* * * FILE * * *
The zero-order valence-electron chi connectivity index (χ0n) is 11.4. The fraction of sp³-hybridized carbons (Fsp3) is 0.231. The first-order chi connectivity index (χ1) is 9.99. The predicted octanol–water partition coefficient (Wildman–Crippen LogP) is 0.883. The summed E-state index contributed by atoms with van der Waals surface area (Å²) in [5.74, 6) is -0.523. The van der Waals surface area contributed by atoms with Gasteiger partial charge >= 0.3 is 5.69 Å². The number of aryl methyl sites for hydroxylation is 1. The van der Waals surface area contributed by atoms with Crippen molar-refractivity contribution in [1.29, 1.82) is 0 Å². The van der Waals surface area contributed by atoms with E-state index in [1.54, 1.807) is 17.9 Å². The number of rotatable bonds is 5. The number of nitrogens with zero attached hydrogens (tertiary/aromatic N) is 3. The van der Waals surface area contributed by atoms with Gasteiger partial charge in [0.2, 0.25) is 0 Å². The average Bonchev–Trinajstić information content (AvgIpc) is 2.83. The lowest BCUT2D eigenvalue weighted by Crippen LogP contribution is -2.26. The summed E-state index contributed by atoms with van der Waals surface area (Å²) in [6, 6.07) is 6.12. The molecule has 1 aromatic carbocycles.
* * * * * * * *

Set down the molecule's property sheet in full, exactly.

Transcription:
The zero-order valence-electron chi connectivity index (χ0n) is 11.4. The fraction of sp³-hybridized carbons (Fsp3) is 0.231. The first-order chi connectivity index (χ1) is 9.99. The predicted octanol–water partition coefficient (Wildman–Crippen LogP) is 0.883. The summed E-state index contributed by atoms with van der Waals surface area (Å²) in [5.74, 6) is -0.523. The van der Waals surface area contributed by atoms with Gasteiger partial charge >= 0.3 is 5.69 Å². The number of aryl methyl sites for hydroxylation is 1. The van der Waals surface area contributed by atoms with Crippen molar-refractivity contribution in [1.29, 1.82) is 0 Å². The van der Waals surface area contributed by atoms with E-state index in [1.54, 1.807) is 17.9 Å². The number of rotatable bonds is 5. The number of nitrogens with zero attached hydrogens (tertiary/aromatic N) is 3. The van der Waals surface area contributed by atoms with Gasteiger partial charge in [0.2, 0.25) is 0 Å². The average Bonchev–Trinajstić information content (AvgIpc) is 2.83. The lowest BCUT2D eigenvalue weighted by Crippen LogP contribution is -2.26. The summed E-state index contributed by atoms with van der Waals surface area (Å²) in [6, 6.07) is 6.12. The molecule has 1 aromatic carbocycles.